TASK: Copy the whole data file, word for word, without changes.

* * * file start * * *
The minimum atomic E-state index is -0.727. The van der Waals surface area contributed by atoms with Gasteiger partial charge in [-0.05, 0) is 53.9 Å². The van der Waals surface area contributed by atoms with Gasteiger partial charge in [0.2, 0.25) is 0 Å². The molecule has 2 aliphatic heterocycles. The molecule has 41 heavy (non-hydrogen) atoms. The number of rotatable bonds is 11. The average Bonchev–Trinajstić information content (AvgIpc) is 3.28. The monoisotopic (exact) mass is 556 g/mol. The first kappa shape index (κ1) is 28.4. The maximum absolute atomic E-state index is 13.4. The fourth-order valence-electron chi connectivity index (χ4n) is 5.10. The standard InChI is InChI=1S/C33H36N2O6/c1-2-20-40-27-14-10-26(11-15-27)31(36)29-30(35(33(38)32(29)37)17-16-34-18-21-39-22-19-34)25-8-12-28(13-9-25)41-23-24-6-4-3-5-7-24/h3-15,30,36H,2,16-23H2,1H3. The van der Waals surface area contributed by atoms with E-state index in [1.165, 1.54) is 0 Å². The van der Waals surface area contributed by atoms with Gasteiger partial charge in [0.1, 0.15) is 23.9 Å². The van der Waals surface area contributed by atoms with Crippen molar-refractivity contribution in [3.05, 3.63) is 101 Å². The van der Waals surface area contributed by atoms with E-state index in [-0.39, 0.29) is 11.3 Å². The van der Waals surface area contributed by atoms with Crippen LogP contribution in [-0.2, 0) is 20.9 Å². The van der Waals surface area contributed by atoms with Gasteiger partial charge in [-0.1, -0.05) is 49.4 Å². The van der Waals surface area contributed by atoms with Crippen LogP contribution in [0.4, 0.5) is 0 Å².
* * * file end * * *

The minimum atomic E-state index is -0.727. The van der Waals surface area contributed by atoms with Gasteiger partial charge in [-0.05, 0) is 53.9 Å². The van der Waals surface area contributed by atoms with Gasteiger partial charge in [0.2, 0.25) is 0 Å². The molecule has 2 aliphatic heterocycles. The molecule has 41 heavy (non-hydrogen) atoms. The number of rotatable bonds is 11. The average Bonchev–Trinajstić information content (AvgIpc) is 3.28. The monoisotopic (exact) mass is 556 g/mol. The first kappa shape index (κ1) is 28.4. The maximum absolute atomic E-state index is 13.4. The fourth-order valence-electron chi connectivity index (χ4n) is 5.10. The standard InChI is InChI=1S/C33H36N2O6/c1-2-20-40-27-14-10-26(11-15-27)31(36)29-30(35(33(38)32(29)37)17-16-34-18-21-39-22-19-34)25-8-12-28(13-9-25)41-23-24-6-4-3-5-7-24/h3-15,30,36H,2,16-23H2,1H3. The van der Waals surface area contributed by atoms with E-state index in [1.165, 1.54) is 0 Å². The van der Waals surface area contributed by atoms with Gasteiger partial charge in [0.1, 0.15) is 23.9 Å². The van der Waals surface area contributed by atoms with Crippen molar-refractivity contribution in [3.05, 3.63) is 101 Å². The van der Waals surface area contributed by atoms with E-state index in [-0.39, 0.29) is 11.3 Å². The van der Waals surface area contributed by atoms with Crippen LogP contribution in [-0.2, 0) is 20.9 Å². The van der Waals surface area contributed by atoms with Gasteiger partial charge in [-0.1, -0.05) is 49.4 Å². The van der Waals surface area contributed by atoms with Crippen LogP contribution in [0.4, 0.5) is 0 Å².